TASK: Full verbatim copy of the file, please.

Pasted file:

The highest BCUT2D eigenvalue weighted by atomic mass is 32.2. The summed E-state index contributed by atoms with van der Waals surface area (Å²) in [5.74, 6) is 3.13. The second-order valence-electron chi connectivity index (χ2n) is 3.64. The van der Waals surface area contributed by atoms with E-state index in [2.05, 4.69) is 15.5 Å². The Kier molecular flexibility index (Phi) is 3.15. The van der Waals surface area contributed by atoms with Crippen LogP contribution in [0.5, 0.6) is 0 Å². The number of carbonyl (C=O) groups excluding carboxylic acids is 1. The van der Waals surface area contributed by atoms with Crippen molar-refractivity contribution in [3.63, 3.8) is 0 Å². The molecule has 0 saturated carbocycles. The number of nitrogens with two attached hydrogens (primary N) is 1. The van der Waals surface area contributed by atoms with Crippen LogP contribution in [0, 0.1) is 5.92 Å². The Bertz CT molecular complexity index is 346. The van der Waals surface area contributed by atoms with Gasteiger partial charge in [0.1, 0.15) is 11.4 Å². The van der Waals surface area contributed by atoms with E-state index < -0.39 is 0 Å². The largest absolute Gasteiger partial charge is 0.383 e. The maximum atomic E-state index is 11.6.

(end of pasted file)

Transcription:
The highest BCUT2D eigenvalue weighted by atomic mass is 32.2. The summed E-state index contributed by atoms with van der Waals surface area (Å²) in [5.74, 6) is 3.13. The second-order valence-electron chi connectivity index (χ2n) is 3.64. The van der Waals surface area contributed by atoms with E-state index in [2.05, 4.69) is 15.5 Å². The Kier molecular flexibility index (Phi) is 3.15. The van der Waals surface area contributed by atoms with Crippen LogP contribution in [0.5, 0.6) is 0 Å². The number of carbonyl (C=O) groups excluding carboxylic acids is 1. The van der Waals surface area contributed by atoms with Crippen molar-refractivity contribution in [3.63, 3.8) is 0 Å². The molecule has 0 saturated carbocycles. The number of nitrogens with two attached hydrogens (primary N) is 1. The van der Waals surface area contributed by atoms with Crippen LogP contribution in [0, 0.1) is 5.92 Å². The Bertz CT molecular complexity index is 346. The van der Waals surface area contributed by atoms with Gasteiger partial charge in [0.1, 0.15) is 11.4 Å². The van der Waals surface area contributed by atoms with E-state index < -0.39 is 0 Å². The largest absolute Gasteiger partial charge is 0.383 e. The maximum atomic E-state index is 11.6.